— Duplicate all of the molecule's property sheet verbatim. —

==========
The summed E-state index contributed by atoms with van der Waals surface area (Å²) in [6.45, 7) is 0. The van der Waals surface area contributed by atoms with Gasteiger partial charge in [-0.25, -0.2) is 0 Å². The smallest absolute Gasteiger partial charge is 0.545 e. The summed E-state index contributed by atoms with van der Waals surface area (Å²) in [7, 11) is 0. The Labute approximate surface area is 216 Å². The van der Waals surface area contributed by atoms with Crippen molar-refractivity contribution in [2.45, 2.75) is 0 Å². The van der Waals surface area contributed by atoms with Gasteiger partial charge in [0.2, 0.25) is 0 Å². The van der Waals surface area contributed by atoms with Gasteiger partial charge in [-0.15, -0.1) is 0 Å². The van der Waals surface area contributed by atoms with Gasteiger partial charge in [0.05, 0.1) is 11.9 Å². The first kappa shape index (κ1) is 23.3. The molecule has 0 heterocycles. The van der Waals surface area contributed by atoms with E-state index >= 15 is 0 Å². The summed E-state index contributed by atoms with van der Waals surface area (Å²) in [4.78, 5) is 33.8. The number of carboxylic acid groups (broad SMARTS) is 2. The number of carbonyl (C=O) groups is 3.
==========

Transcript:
The summed E-state index contributed by atoms with van der Waals surface area (Å²) in [6.45, 7) is 0. The van der Waals surface area contributed by atoms with Gasteiger partial charge in [-0.25, -0.2) is 0 Å². The smallest absolute Gasteiger partial charge is 0.545 e. The summed E-state index contributed by atoms with van der Waals surface area (Å²) in [7, 11) is 0. The Labute approximate surface area is 216 Å². The van der Waals surface area contributed by atoms with Crippen molar-refractivity contribution in [2.45, 2.75) is 0 Å². The van der Waals surface area contributed by atoms with Gasteiger partial charge in [0.2, 0.25) is 0 Å². The van der Waals surface area contributed by atoms with Gasteiger partial charge in [-0.15, -0.1) is 0 Å². The van der Waals surface area contributed by atoms with Gasteiger partial charge in [0.05, 0.1) is 11.9 Å². The first kappa shape index (κ1) is 23.3. The molecule has 0 heterocycles. The van der Waals surface area contributed by atoms with E-state index >= 15 is 0 Å². The summed E-state index contributed by atoms with van der Waals surface area (Å²) in [4.78, 5) is 33.8. The number of carboxylic acid groups (broad SMARTS) is 2. The number of carbonyl (C=O) groups is 3.